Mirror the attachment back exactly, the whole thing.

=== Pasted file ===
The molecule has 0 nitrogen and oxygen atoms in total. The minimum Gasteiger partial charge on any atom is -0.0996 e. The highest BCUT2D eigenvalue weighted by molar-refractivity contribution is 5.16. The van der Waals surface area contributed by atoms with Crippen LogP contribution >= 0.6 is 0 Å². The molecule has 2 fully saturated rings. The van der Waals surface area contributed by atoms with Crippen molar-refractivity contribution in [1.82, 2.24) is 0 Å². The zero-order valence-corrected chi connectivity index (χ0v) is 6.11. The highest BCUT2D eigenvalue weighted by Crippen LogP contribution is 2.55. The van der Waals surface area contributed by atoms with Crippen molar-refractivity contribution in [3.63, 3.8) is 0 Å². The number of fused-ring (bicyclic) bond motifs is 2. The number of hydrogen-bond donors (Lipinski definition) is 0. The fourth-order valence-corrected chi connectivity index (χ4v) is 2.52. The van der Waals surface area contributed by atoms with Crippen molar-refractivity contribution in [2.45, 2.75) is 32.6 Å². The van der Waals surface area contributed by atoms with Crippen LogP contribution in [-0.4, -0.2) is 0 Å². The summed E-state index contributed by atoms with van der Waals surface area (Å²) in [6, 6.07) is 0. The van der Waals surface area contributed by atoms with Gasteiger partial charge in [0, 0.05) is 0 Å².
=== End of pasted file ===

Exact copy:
The molecule has 0 nitrogen and oxygen atoms in total. The minimum Gasteiger partial charge on any atom is -0.0996 e. The highest BCUT2D eigenvalue weighted by molar-refractivity contribution is 5.16. The van der Waals surface area contributed by atoms with Crippen LogP contribution >= 0.6 is 0 Å². The molecule has 2 fully saturated rings. The van der Waals surface area contributed by atoms with Crippen molar-refractivity contribution in [1.82, 2.24) is 0 Å². The zero-order valence-corrected chi connectivity index (χ0v) is 6.11. The highest BCUT2D eigenvalue weighted by Crippen LogP contribution is 2.55. The van der Waals surface area contributed by atoms with Crippen molar-refractivity contribution in [3.63, 3.8) is 0 Å². The number of fused-ring (bicyclic) bond motifs is 2. The number of hydrogen-bond donors (Lipinski definition) is 0. The fourth-order valence-corrected chi connectivity index (χ4v) is 2.52. The van der Waals surface area contributed by atoms with Crippen molar-refractivity contribution in [2.45, 2.75) is 32.6 Å². The van der Waals surface area contributed by atoms with Crippen LogP contribution in [-0.4, -0.2) is 0 Å². The summed E-state index contributed by atoms with van der Waals surface area (Å²) in [6, 6.07) is 0. The van der Waals surface area contributed by atoms with Gasteiger partial charge in [0, 0.05) is 0 Å².